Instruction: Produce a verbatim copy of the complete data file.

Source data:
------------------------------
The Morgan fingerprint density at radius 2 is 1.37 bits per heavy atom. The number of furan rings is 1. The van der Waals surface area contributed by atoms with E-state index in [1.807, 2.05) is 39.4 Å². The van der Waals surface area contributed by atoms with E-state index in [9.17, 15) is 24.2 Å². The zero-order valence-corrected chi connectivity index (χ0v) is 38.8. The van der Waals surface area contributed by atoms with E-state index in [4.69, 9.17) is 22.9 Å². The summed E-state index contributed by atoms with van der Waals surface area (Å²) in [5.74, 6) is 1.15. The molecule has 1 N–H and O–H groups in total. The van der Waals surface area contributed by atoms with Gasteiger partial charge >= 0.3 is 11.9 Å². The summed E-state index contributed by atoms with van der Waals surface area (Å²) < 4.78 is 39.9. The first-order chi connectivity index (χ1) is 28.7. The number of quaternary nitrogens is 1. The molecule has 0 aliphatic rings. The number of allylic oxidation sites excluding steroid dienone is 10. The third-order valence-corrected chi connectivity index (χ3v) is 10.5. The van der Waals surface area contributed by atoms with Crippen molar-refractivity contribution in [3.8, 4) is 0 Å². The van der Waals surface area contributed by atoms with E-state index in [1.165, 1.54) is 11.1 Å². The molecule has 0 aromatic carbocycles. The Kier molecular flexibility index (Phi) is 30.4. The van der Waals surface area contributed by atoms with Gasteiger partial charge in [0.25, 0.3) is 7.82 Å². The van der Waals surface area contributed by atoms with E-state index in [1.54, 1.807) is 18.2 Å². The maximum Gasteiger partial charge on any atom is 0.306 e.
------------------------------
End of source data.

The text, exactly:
The Morgan fingerprint density at radius 2 is 1.37 bits per heavy atom. The number of furan rings is 1. The van der Waals surface area contributed by atoms with E-state index in [1.807, 2.05) is 39.4 Å². The van der Waals surface area contributed by atoms with E-state index in [9.17, 15) is 24.2 Å². The zero-order valence-corrected chi connectivity index (χ0v) is 38.8. The van der Waals surface area contributed by atoms with E-state index in [4.69, 9.17) is 22.9 Å². The summed E-state index contributed by atoms with van der Waals surface area (Å²) in [5.74, 6) is 1.15. The molecule has 1 N–H and O–H groups in total. The van der Waals surface area contributed by atoms with Gasteiger partial charge >= 0.3 is 11.9 Å². The summed E-state index contributed by atoms with van der Waals surface area (Å²) < 4.78 is 39.9. The first-order chi connectivity index (χ1) is 28.7. The number of quaternary nitrogens is 1. The molecule has 0 aliphatic rings. The number of allylic oxidation sites excluding steroid dienone is 10. The third-order valence-corrected chi connectivity index (χ3v) is 10.5. The van der Waals surface area contributed by atoms with Crippen molar-refractivity contribution in [3.8, 4) is 0 Å². The van der Waals surface area contributed by atoms with E-state index in [1.165, 1.54) is 11.1 Å². The molecule has 0 aromatic carbocycles. The Kier molecular flexibility index (Phi) is 30.4. The van der Waals surface area contributed by atoms with Gasteiger partial charge in [0.25, 0.3) is 7.82 Å². The van der Waals surface area contributed by atoms with E-state index in [1.54, 1.807) is 18.2 Å². The maximum Gasteiger partial charge on any atom is 0.306 e.